In early September it was announced that the Dow Jones Industrial Average
(INDEXDJX:.DJI) would swap Bank of America
(NYSE:AA), and Hewlett-Packard
(NYSE:HPQ) with Nike
(NYSE:NKE), Goldman Sachs
(NYSE:GS), and Visa
(NYSE:V) under the guise that it was a "desire to diversify the sector and industry group representation of the index."
Is that really so?
The real reason for the Dow Committee’s shift is all about increasing the Dow’s price, and they are already reaping what they sowed because the Dow’s price is lower than it otherwise would be if they didn’t change the Index around last month.
The Dow Committee’s bad timing is nothing new though.
The Real Reason for the Dow Changes
The Wall Street Journal
recently did a study that puts the Dow Committee’s track record into numbers.
“Since 1929 through 2005, stocks deleted from the Dow gained an average of 173% over the next five years. New additions gained 65%.”
In our October, we took a detailed look at the history of the Dow Committee and noticed a few more interesting facts:
The committee waited to add tech stocks to the Dow until the late '90s (Hewlett-Packard in ’97, along with Microsoft
(NASDAQGS:MSFT) and Intel
(NASDAQGS:INTC) not until ‘99). It added Pfizer
(NYSE:PFE) just after the biotech bubble of the early 2000s. It also added financial stocks leading up the financial crisis. (AIG
(NYSE:AIG) in ’04 and Bank of America in early ’08).
Not exactly the greatest track record the committee has.
How the Change Affects the Dow
On September 23, the day the switch took effect, the Dow would have been higher by approximately $2,088 points if it had included Nike, Goldman Sachs, and Visa since the market lows of March 2009 instead of Bank of America, Alcoa, and Hewlett-Packard.
This means the Dow would be trading at approximately $17,600 today instead of $15,500, but that’s only if the Committee would have added these companies near the bottom. Now they add them only after an abnormally large rally, five years of age now.
The move will only turn out to be a smart one in hindsight if the markets continue their rally.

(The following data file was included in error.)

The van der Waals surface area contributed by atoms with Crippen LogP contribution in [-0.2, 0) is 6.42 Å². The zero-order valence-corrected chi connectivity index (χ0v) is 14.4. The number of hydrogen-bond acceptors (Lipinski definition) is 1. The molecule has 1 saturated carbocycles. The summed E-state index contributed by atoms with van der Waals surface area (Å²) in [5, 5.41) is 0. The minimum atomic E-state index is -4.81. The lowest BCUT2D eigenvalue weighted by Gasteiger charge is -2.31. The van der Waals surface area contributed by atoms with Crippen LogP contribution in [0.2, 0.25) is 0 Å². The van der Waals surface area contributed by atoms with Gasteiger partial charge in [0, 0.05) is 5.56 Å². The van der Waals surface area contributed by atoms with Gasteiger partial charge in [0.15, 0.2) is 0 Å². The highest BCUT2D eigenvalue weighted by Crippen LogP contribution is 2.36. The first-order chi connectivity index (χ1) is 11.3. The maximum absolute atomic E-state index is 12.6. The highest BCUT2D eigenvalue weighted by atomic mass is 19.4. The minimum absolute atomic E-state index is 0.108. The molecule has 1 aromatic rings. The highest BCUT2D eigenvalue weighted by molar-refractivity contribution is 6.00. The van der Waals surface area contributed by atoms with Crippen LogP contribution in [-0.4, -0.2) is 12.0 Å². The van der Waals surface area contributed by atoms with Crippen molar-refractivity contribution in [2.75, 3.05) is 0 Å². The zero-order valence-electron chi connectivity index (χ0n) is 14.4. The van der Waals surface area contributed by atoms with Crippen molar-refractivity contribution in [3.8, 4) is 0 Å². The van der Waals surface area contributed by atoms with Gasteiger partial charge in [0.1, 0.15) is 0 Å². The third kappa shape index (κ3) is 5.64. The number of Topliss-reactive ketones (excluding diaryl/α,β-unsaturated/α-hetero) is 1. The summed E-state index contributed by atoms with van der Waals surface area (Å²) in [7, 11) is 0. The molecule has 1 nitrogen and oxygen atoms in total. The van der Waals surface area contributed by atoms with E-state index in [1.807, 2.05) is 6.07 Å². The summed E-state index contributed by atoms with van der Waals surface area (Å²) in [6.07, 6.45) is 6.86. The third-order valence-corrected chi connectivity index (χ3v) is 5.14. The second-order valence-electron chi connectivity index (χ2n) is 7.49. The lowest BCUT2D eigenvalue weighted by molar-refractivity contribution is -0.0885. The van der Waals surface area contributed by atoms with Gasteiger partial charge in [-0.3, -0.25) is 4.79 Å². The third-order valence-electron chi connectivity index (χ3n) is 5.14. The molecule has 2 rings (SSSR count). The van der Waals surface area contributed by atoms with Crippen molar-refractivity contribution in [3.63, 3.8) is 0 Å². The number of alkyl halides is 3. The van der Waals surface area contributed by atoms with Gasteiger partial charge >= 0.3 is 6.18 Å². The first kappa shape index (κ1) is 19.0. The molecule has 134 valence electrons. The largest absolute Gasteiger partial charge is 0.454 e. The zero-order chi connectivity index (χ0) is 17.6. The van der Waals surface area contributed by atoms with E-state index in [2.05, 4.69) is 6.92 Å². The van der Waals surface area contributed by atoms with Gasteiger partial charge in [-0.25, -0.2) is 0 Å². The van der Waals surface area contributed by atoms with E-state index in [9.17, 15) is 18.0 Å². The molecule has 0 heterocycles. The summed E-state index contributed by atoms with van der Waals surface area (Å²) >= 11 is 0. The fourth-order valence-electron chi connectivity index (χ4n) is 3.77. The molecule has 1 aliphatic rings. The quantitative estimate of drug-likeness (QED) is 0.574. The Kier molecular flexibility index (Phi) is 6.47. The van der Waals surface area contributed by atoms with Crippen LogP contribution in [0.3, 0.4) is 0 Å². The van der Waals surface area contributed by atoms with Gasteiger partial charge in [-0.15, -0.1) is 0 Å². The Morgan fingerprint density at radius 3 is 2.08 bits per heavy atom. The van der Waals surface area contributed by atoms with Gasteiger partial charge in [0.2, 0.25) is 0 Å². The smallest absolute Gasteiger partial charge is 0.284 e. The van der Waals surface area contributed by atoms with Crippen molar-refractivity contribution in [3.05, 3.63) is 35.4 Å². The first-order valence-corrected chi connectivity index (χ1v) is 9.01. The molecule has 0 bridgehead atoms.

But no investment decision comes without risk, and the Dow’s committee is risking a continued rise in the Dow price at the expense of an increase risk in volatility to the index.
We shouldn’t believe the commentary of this being about “diversifying the group” either.
What’s the valid reason there are now zero traditional banks since Bank of America was dropped, but for some reason we now have two investment banks in JPMorgan
(NYSE:JPM) and Goldman and over 50% of the credit card industry in Visa and American Express
(NYSE:AXP) in the Dow?
Why not Wells Fargo
(NYSE:WFC) which is significantly larger than Goldman or a handful of other options which make more sense from an economic impact perspective?
Because, none of the fundamentals of the Dow’s makeup matters, as the real reason for the switch is all about the optics of getting the Dow’s price higher.
The table below is sorted by share price and should show you all there is to know about the reasons for why the Dow Committee dropped the three companies they did. Is there any question as to why the changes were made and also looking at the chart, which companies will likely be next on their “drop” list?
The Dow changes were made strictly due to the low price points of the three ousted components, but how does this show the true motives?
The Dow’s Quick Math
As a price weighted index, a one percent move on a higher priced stock such as Visa (1% is around $2.00) affects the Dow’s price much more than a 1% move in Alcoa (1% is around $0.09). A 1% move higher in Visa raises the Dow 13 points whereas a 1% move higher in Alcoa raises the Dow less than two points.
Put another way, a 1% increase in Visa moves the Dow 8x more than the same move in Alcoa. Similar ratios exist with the other two additions and subtractions.
The Dow Committee is simply playing games with the Dow to try to make it go higher by jumping on the market’s uptrend. It has nothing to do with updating the representation or for fundamental reasons, and as it turns out, the Committee’s history shows us they more often than not make changes at the wrong times.
Ways to Trade It
Those who follow the Dow also now must deal with the consequences of a benchmark that has much more volatility now. The Dow point swings work the same way on the way down as they do on the way up.
Since the Dow’s change in September, the Dow
(NYSEARCA:DIA) was lower by 67 points three weeks later than it otherwise would be if it still had its three old components, so already the component changes are confirming the contrarian signal.
Not only is the Dow more volatile after the September shuffle, it also is underperforming the other major indices setting up a negative divergence. Based on the history of the Dow changes the odds increase that the Dow will continue its underperformance.
Editor's note: This story by Chad Karnes originally appeared on ETFguide.com
To read more from ETFguide, see:
Beating Low Yields In a Low Rate Environment
Fee Wars: Why Do iShares Sector ETFs Cost So Much?
Are Vix Traders Riding the Wrong Roller Coaster?
No positions in stocks mentioned.